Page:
Few jobs in early Nebraska required more courage than that of a well digger. Henry Sands of Nebraska City related some of his narrow escapes to the editor of the Nebraska City News, June 22, 1888. Sands was recuperating from injuries sustained when a tub of rock fell on him in a well a few days before:
"At one time he was at the bottom of a well fifty feet deep. . . where he had put in four blasts that exploded prematurely, scattering soapstone and sand all over him, but [he] did not even receive a scratch.
"In 1875 on the Lorton farm, a tub of brick fell on him, the tub striking him on the head and cutting a gash from his forehead to the crown, but strange as it may seem, did not crack his skull.
"On Judge Hayward's farm south of Dunbar, he had just put in a blast at the bottom of a well fifty feet deep, and after lighting the fuse was being taken up in the tub when the charge exploded, and lifting a rock nearly as large as the diameter of the well, carried the tub with him in it clear of the mouth, and throwing him a distance of several rods on the sod, smashed the windlass into kindling wood, but did not in any way injure him.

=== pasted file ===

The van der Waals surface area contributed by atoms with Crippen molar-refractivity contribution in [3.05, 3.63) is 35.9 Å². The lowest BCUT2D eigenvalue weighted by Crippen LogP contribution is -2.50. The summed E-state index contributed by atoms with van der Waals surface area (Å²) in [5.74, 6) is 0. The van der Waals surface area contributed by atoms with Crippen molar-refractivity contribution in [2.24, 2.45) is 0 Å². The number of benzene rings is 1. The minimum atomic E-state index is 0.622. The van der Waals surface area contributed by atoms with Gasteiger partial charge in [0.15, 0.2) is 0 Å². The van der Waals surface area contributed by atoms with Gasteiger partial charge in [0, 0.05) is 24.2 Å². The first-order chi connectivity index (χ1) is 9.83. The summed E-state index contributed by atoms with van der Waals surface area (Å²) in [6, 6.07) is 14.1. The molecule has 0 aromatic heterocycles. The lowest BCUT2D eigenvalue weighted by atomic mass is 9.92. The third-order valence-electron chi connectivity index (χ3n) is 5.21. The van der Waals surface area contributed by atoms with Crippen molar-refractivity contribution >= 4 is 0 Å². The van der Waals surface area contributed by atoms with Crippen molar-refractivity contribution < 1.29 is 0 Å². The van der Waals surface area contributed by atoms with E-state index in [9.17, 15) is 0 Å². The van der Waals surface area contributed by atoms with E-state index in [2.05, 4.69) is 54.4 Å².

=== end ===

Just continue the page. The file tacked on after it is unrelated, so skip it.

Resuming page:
"While at work at the bottom of a seventy-four foot well on H. Crewes' farm in 1886, a crowbar fell from the top, striking him square on the shoulder and sinking a foot in the soap stone bottom of the well. This accident laid him up for some time, as his shoulder was badly broken, but is now as well as ever.
"Another, and as Mr. Sands thinks, as narrow escape as he has had, was on the H. Homeyer farm, where as he was sinking an old well some ten feet deeper, it caved in from the top in such a way as to surround him with loose earth and rocks. . . . He says now that he has been down a well for the last time, and that when he gets able to go about again he shall sell his tools and go into some other business."